'Sleeping Dogs' has Alice asking herself whether she should reach out to a past love – or just 'let sleeping dogs lie'. It's a commentary and reflection on Alice's first queer relationship, and everything that came with it.
The track features production and contribution from recording engineer Matt Cunliffe (Yothu Yindi), Holly Thomas (Quivers), Gormie (Angie McMahon) and Pepi Emmerichs (Oh Pep!).
“The pandemic forced me to work in a completely different way to what I had envisioned for my debut release,” Alice explains.
“Basically I emailed the musicians my vocals and guitar take, the names of some artists I like, and the song lyrics. I left the rest of the creative decisions up to them. Except for the harmonies! I mapped these out carefully with the singers, it was like a long game of musical sudoku.”
This musical sudoku resulted in the sweeping, intimate, melancholy vibes of 'Sleeping Dogs' – and FROOTY is super excited to be premiering the accompanying music video early. Check it out below.
Alice tells us a little bit about the idea behind the visuals.
“I wanted the video to have this quiet and home-spun feeling to match the intimacy of the track, and the feeling of home being somewhere you can nap with your dog. I was so excited to learn that the Videographer, Jacob Hazeldine, was born and raised on Larrakia country (Darwin) like me. It felt important to include snippets of the place we are from, the frangipani trees, louvres and mouldy ceilings, as regional tropical life isn’t captured very often on Australian screens.”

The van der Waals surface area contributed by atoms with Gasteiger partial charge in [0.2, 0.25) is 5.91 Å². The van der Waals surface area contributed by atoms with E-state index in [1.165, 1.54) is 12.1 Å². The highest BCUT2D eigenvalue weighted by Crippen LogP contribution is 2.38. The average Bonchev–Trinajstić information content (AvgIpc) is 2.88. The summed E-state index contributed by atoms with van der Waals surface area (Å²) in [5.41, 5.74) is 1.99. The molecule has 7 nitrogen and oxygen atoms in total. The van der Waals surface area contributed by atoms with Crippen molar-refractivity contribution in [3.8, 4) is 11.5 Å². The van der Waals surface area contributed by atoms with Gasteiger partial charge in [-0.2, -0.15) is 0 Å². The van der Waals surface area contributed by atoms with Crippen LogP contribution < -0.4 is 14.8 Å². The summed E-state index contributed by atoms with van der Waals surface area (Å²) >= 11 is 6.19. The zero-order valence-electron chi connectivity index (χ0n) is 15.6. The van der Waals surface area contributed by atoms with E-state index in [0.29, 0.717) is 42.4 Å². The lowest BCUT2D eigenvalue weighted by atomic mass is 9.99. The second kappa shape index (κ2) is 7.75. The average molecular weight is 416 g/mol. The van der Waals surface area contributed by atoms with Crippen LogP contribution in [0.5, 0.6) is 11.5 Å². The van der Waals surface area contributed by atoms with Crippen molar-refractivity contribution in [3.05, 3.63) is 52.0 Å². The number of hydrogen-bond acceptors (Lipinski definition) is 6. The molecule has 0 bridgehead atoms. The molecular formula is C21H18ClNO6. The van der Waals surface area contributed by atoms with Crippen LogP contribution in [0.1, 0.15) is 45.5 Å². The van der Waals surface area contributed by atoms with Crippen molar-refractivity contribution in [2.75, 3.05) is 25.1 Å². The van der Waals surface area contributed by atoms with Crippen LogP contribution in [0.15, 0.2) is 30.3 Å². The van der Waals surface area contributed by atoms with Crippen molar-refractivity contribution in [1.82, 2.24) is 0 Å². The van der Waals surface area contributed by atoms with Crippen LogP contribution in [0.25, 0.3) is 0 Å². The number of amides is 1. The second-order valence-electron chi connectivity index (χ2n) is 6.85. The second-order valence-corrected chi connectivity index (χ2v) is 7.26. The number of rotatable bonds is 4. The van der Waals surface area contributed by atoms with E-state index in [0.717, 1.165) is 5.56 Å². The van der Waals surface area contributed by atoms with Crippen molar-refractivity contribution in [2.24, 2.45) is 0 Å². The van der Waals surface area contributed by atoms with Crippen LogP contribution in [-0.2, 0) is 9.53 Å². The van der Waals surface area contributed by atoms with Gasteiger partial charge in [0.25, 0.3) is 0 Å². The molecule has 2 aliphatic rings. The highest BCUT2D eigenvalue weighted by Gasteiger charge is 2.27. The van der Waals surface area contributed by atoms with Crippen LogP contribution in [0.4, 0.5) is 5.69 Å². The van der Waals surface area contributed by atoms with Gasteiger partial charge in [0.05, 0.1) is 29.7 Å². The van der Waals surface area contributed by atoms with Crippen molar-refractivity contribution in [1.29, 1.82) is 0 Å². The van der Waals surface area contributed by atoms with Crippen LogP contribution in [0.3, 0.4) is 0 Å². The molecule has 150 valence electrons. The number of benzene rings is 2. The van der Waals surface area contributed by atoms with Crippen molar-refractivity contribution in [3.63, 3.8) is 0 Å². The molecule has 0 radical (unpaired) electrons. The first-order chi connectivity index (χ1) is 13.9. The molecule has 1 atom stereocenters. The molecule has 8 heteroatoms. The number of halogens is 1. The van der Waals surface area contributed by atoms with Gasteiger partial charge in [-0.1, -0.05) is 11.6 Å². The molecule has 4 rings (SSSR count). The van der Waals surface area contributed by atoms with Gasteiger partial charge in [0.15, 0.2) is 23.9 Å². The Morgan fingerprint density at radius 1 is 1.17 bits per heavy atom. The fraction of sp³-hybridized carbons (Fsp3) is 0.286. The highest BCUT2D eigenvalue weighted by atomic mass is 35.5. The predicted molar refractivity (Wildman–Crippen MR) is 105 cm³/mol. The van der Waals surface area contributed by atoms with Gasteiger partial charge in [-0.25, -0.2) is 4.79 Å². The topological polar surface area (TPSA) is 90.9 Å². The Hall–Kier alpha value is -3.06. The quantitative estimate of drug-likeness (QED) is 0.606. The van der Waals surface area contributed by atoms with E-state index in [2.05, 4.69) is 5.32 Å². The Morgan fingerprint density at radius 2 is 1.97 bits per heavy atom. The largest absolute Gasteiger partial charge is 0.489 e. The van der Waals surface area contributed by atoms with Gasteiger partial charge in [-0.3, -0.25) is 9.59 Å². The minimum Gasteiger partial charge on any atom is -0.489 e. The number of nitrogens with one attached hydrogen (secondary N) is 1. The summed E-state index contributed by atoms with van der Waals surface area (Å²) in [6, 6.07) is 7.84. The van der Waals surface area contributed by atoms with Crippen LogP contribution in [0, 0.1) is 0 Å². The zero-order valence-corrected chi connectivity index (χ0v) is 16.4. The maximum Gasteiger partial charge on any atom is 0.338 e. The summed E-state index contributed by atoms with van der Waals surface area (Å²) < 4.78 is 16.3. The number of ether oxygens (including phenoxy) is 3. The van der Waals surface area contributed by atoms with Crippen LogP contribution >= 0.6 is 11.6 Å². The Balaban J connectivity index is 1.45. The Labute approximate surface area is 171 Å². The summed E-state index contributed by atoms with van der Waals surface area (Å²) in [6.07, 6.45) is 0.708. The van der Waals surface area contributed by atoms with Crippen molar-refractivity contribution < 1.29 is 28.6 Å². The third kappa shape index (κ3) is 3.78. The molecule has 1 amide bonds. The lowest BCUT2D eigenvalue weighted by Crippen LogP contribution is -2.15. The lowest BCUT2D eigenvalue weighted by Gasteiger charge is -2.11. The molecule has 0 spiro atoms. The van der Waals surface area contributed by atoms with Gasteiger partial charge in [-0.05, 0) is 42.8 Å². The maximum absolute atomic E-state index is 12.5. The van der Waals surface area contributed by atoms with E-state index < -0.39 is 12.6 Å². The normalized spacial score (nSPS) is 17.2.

The video embodies a gorgeous, warm, homely vibe starring Alice, and she's joined by Bluey the greyhound resting at her feet. Then, on the right hand side, lyrics are interpreted by Auslan Stage Left's Susan Emmerson.
“The decision to have the lyrics interpreted into Auslan came from this very slow moving process I am going through, grappling with an understanding of ableism and how it shows up in my own creative practice,” Alice describes.
“After studying feminist music therapy and reading works of Alice Wong, I started to realise that I was considering access and inclusion in my therapeutic work, but completely disregarding it in my own creative work. I’m still learning about it and I’m only at the beginning of this process, but interpreting my lyrics felt like a good step on the wonderfully wonky path that is feminism.”
Videographer Jacob Hazeldine says he's grateful to have been involved, commending Alice's choice to include an interpreter.
“I was stoked to be a part of this clip for Alice’s new single. It was a privilege to get some insight into her creative process and her commitment to the accessibility of the clip was heartening and something that I will try and carry forward in my work.”
What do you do in your day-to-day life?I work in retail at Lovisa, I’ve ranged from a casual all the way up to assistant manager, but now I’m settled part-time. Besides that, I’m always planning performances for the future, and also supporting my fellow performers. And eating. Ooft!Read more: